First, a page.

Let’s just get this out of the way up front. Punk was originally an ethos, not a music genre. And when seen in that context, it explains how so many disparate acts got called punk and played the mother church known as CBGB, maybe the most renowned punk venue in the US. Patti Smith, The Police, Ramones, Elvis Costello, Talking Heads, and others played it’s stages while patrons drank or played pool more so than listened to the music.
In short punk was, “Do whatever the fuck you want”. It was only later as music fans found various styles within the scene they preferred that punk as a genre started to get defined and walls and gates were erected. I forget who said it but the quote goes, “Once punk got a uniform, it stopped being punk”.
In the first wave of punk in the 70s, some punks leaned more new wave like Devo & The B-52’s and others turned to political screaming and fast guitar like Bad Brains and Dead Kennedys, and then there was the more ska/reggae influences of The Clash and even the Slits. Even a band like Talking Heads did a variety of many things considered punk in ethos, including bringing the funk.
And if punk really was an ethos of do whatever the fuck you want then I think we could include people like Prince, Bowie, Queen, Tom Waits, Tom Petty, Bonnie Raitt, B.B. King, Marvin Gaye, Nirvana, NWA and countless others under that umbrella. But under the surface of the “do whatever the fuck you want” mentality was an unspoken rule of counter-culture, of not being mainstream, of not selling out (i.e. making money or having hits).
If Billboard paid you any mind, your punk membership was revoked. Once you became cool you were uncool in the punk world. It was assumed you sold out. And many of the original crew hailed as the first wave of punk bands definitely got successful or got famous. Even if some burned out quickly. And many of them to this day are still well respected in most circles, except it would seem punk circles where to steal a great internet comment, “Most people don’t LISTEN to music, they just wear it like clothes.”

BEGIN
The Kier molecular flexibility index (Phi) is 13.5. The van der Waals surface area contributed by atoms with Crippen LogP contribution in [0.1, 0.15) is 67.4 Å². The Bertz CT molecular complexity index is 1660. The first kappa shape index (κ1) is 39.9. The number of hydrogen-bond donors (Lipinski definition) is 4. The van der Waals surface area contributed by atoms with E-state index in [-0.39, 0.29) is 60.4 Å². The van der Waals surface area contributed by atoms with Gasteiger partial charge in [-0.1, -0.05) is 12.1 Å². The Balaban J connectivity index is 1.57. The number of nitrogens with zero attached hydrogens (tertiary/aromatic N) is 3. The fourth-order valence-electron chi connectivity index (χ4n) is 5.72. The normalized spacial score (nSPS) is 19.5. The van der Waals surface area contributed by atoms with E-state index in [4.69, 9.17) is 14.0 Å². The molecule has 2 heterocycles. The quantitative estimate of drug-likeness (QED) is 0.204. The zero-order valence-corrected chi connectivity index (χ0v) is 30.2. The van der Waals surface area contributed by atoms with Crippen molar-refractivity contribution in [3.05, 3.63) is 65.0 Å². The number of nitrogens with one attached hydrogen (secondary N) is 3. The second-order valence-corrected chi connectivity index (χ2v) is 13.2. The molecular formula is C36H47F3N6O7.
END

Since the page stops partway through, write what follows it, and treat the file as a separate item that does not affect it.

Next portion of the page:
Today if you get on the punk boards of Reddit or other punk threads, punk is no longer an ethos but a sound defined by whoever you ask next. But in general; if the songs are too catchy, the production too clean, the vocals too intelligible, and the playing too skilled- then many will say it is at best pop-punk if not straight up pop.
And heaven forbid it has a horn section or even a single saxophone. Ahem- All hail Lora Logic! And lord help you if you drop a few slow songs on your album. I find confining music to such narrow lanes to be foolish and to be folly and ironically very anti-punk. The only time genres ever seem useful is when saying if you like X you might like Y. But mostly what you get on-line is the elder punks and the younger punks bickering and moving the goalposts to include or exclude whatever band they like or hate. The two most common bands in these debates are Ramones and Green Day. How anyone with any sense of music history would argue Ramones are not punk is beyond me.